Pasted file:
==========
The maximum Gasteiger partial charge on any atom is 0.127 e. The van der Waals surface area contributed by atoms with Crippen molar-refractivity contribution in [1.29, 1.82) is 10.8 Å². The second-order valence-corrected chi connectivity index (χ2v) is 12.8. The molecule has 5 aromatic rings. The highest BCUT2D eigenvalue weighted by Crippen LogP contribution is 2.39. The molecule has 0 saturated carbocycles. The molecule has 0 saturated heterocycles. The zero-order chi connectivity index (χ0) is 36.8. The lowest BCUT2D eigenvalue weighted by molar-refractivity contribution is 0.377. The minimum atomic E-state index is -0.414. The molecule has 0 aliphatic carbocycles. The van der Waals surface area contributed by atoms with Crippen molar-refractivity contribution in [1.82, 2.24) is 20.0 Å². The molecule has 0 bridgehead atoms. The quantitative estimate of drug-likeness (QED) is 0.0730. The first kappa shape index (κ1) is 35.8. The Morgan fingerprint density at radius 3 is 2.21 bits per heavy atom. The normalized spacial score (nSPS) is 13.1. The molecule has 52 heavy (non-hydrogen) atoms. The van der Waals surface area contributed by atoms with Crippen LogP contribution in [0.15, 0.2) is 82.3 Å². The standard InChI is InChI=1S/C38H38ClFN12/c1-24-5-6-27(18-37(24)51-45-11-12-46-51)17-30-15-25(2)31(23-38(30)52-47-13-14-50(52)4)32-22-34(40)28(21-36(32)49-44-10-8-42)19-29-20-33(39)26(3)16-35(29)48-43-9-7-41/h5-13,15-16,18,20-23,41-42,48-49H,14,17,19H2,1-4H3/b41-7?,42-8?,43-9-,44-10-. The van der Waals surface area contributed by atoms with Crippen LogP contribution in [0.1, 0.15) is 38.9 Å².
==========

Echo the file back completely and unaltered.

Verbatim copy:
The maximum Gasteiger partial charge on any atom is 0.127 e. The van der Waals surface area contributed by atoms with Crippen molar-refractivity contribution in [1.29, 1.82) is 10.8 Å². The second-order valence-corrected chi connectivity index (χ2v) is 12.8. The molecule has 5 aromatic rings. The highest BCUT2D eigenvalue weighted by Crippen LogP contribution is 2.39. The molecule has 0 saturated carbocycles. The molecule has 0 saturated heterocycles. The zero-order chi connectivity index (χ0) is 36.8. The lowest BCUT2D eigenvalue weighted by molar-refractivity contribution is 0.377. The minimum atomic E-state index is -0.414. The molecule has 0 aliphatic carbocycles. The van der Waals surface area contributed by atoms with Crippen molar-refractivity contribution in [1.82, 2.24) is 20.0 Å². The molecule has 0 bridgehead atoms. The quantitative estimate of drug-likeness (QED) is 0.0730. The first kappa shape index (κ1) is 35.8. The Morgan fingerprint density at radius 3 is 2.21 bits per heavy atom. The normalized spacial score (nSPS) is 13.1. The molecule has 52 heavy (non-hydrogen) atoms. The van der Waals surface area contributed by atoms with Crippen LogP contribution in [0.15, 0.2) is 82.3 Å². The standard InChI is InChI=1S/C38H38ClFN12/c1-24-5-6-27(18-37(24)51-45-11-12-46-51)17-30-15-25(2)31(23-38(30)52-47-13-14-50(52)4)32-22-34(40)28(21-36(32)49-44-10-8-42)19-29-20-33(39)26(3)16-35(29)48-43-9-7-41/h5-13,15-16,18,20-23,41-42,48-49H,14,17,19H2,1-4H3/b41-7?,42-8?,43-9-,44-10-. The van der Waals surface area contributed by atoms with Crippen LogP contribution in [0.1, 0.15) is 38.9 Å².